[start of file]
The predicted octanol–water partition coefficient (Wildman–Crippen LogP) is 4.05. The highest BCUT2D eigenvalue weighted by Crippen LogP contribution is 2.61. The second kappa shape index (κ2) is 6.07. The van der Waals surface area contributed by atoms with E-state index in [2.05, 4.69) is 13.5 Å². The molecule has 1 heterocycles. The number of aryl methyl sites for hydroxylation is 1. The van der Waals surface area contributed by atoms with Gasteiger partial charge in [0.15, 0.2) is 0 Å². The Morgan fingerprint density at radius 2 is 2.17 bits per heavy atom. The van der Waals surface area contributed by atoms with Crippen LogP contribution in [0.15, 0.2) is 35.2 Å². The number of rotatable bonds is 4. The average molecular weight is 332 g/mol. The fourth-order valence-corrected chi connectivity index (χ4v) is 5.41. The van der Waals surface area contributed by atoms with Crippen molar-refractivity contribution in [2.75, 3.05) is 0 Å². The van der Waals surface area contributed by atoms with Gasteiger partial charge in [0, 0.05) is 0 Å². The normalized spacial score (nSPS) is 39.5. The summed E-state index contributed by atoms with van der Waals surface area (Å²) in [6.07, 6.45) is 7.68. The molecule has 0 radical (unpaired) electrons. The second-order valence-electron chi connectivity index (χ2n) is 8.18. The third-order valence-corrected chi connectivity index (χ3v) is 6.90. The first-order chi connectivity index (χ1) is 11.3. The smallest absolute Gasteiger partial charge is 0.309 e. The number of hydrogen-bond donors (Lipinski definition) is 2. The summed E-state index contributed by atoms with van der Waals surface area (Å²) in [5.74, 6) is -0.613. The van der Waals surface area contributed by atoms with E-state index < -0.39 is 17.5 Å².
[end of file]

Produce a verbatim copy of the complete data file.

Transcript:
The predicted octanol–water partition coefficient (Wildman–Crippen LogP) is 4.05. The highest BCUT2D eigenvalue weighted by Crippen LogP contribution is 2.61. The second kappa shape index (κ2) is 6.07. The van der Waals surface area contributed by atoms with E-state index in [2.05, 4.69) is 13.5 Å². The molecule has 1 heterocycles. The number of aryl methyl sites for hydroxylation is 1. The van der Waals surface area contributed by atoms with Gasteiger partial charge in [0.15, 0.2) is 0 Å². The Morgan fingerprint density at radius 2 is 2.17 bits per heavy atom. The van der Waals surface area contributed by atoms with Crippen LogP contribution in [0.15, 0.2) is 35.2 Å². The number of rotatable bonds is 4. The average molecular weight is 332 g/mol. The fourth-order valence-corrected chi connectivity index (χ4v) is 5.41. The van der Waals surface area contributed by atoms with Crippen molar-refractivity contribution in [2.75, 3.05) is 0 Å². The van der Waals surface area contributed by atoms with Gasteiger partial charge in [0, 0.05) is 0 Å². The normalized spacial score (nSPS) is 39.5. The summed E-state index contributed by atoms with van der Waals surface area (Å²) in [6.07, 6.45) is 7.68. The molecule has 0 radical (unpaired) electrons. The second-order valence-electron chi connectivity index (χ2n) is 8.18. The third-order valence-corrected chi connectivity index (χ3v) is 6.90. The first-order chi connectivity index (χ1) is 11.3. The smallest absolute Gasteiger partial charge is 0.309 e. The number of hydrogen-bond donors (Lipinski definition) is 2. The summed E-state index contributed by atoms with van der Waals surface area (Å²) in [5.74, 6) is -0.613. The van der Waals surface area contributed by atoms with E-state index < -0.39 is 17.5 Å².